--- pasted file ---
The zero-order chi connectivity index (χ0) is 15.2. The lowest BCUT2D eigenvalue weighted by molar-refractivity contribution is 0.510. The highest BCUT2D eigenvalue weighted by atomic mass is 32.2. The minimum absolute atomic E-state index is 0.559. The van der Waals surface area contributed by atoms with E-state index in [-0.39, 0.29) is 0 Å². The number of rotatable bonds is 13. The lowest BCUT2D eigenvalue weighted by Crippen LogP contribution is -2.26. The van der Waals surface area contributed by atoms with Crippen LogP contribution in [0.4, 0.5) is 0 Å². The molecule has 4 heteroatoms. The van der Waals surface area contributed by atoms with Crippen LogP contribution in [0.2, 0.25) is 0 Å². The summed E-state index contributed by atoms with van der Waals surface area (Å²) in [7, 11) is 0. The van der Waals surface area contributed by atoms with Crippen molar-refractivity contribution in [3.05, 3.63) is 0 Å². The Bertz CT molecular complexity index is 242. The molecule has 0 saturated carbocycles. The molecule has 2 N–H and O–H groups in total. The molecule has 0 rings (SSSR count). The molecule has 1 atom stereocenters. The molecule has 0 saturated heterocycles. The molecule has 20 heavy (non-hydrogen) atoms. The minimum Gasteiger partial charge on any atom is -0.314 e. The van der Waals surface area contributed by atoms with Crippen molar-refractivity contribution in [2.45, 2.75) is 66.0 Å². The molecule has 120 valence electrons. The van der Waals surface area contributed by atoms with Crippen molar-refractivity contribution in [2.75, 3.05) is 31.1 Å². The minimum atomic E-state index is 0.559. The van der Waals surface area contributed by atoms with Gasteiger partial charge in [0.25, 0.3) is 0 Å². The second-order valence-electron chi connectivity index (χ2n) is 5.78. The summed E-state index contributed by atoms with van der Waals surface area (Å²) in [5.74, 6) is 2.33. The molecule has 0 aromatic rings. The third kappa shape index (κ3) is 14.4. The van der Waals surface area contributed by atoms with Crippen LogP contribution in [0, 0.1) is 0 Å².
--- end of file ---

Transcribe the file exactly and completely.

The zero-order chi connectivity index (χ0) is 15.2. The lowest BCUT2D eigenvalue weighted by molar-refractivity contribution is 0.510. The highest BCUT2D eigenvalue weighted by atomic mass is 32.2. The minimum absolute atomic E-state index is 0.559. The van der Waals surface area contributed by atoms with E-state index in [-0.39, 0.29) is 0 Å². The number of rotatable bonds is 13. The lowest BCUT2D eigenvalue weighted by Crippen LogP contribution is -2.26. The van der Waals surface area contributed by atoms with Crippen LogP contribution in [0.4, 0.5) is 0 Å². The molecule has 4 heteroatoms. The van der Waals surface area contributed by atoms with Crippen LogP contribution in [0.2, 0.25) is 0 Å². The summed E-state index contributed by atoms with van der Waals surface area (Å²) in [7, 11) is 0. The van der Waals surface area contributed by atoms with Crippen molar-refractivity contribution in [3.05, 3.63) is 0 Å². The Bertz CT molecular complexity index is 242. The molecule has 0 saturated carbocycles. The molecule has 2 N–H and O–H groups in total. The molecule has 0 rings (SSSR count). The molecule has 1 atom stereocenters. The molecule has 0 saturated heterocycles. The molecule has 20 heavy (non-hydrogen) atoms. The minimum Gasteiger partial charge on any atom is -0.314 e. The van der Waals surface area contributed by atoms with Crippen molar-refractivity contribution in [2.45, 2.75) is 66.0 Å². The molecule has 120 valence electrons. The van der Waals surface area contributed by atoms with Crippen molar-refractivity contribution in [2.75, 3.05) is 31.1 Å². The minimum atomic E-state index is 0.559. The van der Waals surface area contributed by atoms with Gasteiger partial charge in [0.25, 0.3) is 0 Å². The second-order valence-electron chi connectivity index (χ2n) is 5.78. The summed E-state index contributed by atoms with van der Waals surface area (Å²) in [5.74, 6) is 2.33. The molecule has 0 aromatic rings. The third kappa shape index (κ3) is 14.4. The van der Waals surface area contributed by atoms with Crippen LogP contribution in [0, 0.1) is 0 Å².